Traders hoping for a bullish response on the S&P 500 were disappointed on Tuesday as the statement from the G7 meetings failed to provide language that called for coordinated response against the coronavirus.
According to the G7 statement, G7 countries were closely monitoring the coronavirus outbreak and would stand ready to use policy tools. But the statement was scant on the actual deployment of the policy tools, a possible stimulus or any action on interest rates.
Adding to the S&P 500’s inertia for the day is the statement by VISA Inc on Monday evening, that it was lowering its earnings outlook by 2.5 to 3.5 percentage points lower than the range it had previously issued. VISA also stated that the coronavirus outbreak had created a “sharp slowdown of our cross-border business”. The company blames the drop in traveller numbers to Asia who would have engaged in card-present and card-not-present travel spending.
The S&P is presently trading at 3080.5, off intraday highs of 3101.7 in a mostly choppy day of trading.
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Technical Outlook for S&P 500
The Fear and Greed index of the US markets continues to remain at the lower end of the spectrum, showing extreme market fear as investors continue to remain wary of the impact of the coronavirus on global markets.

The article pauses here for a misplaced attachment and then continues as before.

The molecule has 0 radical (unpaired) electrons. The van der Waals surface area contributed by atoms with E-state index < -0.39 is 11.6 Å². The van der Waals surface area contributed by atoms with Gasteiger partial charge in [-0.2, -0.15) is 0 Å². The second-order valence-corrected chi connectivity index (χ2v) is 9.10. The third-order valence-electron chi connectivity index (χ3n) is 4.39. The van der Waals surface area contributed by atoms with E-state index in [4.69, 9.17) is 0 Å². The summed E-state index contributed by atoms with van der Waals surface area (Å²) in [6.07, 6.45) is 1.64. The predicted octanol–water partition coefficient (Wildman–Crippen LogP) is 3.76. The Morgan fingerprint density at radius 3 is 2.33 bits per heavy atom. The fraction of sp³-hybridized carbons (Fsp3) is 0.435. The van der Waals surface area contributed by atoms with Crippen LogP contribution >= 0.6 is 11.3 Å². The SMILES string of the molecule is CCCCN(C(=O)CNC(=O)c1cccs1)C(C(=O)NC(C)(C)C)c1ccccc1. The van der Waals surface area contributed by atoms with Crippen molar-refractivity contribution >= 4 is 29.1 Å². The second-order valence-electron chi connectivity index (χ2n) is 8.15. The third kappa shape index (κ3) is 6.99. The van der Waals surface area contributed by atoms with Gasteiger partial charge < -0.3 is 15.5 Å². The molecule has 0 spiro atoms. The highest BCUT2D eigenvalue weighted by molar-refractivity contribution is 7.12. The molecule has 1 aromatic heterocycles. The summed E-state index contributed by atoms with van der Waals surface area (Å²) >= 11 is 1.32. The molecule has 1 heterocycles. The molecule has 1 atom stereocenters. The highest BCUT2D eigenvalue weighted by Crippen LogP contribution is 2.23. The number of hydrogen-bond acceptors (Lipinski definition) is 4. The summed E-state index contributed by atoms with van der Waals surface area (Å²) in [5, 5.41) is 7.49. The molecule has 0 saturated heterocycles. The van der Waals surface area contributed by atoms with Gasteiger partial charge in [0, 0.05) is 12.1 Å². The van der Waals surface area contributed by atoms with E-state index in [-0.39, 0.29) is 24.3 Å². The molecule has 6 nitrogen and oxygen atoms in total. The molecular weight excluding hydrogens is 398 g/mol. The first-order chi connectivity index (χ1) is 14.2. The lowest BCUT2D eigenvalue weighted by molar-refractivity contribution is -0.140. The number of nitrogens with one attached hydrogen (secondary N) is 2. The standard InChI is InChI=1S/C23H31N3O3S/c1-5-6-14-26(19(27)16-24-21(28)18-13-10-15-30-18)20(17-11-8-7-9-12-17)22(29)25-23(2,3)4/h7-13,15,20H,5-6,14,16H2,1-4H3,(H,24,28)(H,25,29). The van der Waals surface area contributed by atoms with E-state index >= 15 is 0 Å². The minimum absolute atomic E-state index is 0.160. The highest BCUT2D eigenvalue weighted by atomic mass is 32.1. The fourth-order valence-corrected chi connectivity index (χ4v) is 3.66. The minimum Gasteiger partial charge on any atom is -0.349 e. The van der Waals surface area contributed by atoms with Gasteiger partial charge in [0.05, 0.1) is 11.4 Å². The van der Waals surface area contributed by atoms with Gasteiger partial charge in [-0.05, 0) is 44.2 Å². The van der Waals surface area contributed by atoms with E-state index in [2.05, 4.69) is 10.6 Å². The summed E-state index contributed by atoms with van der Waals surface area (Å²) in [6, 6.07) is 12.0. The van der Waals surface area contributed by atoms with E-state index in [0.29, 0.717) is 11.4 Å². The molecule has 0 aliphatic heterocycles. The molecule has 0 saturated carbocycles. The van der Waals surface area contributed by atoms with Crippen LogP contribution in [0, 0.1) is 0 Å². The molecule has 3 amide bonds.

The long-term outlook continues to remain negative, as the coronavirus outbreak continues to spread into other countries. At least 20 new countries have been added to the list of affected nations, and with the lack of any decisive action by the G7, the markets may have to look towards individual central banks for action.
The markets are pricing in a rate cut in the March 17 meeting of the Fed. However, short term traders continue to look for a possible direction.
3117.3 is the immediate upside target. A recovery looks set to hit this target, with 3156.1 and 3216.5 (which intersects the median ray of the pitchfork) being the upside targets along the way.
A breakdown of 3066.7 allows the 3018.5 and 2948.3 support areas to become new targets if the selloff resumes.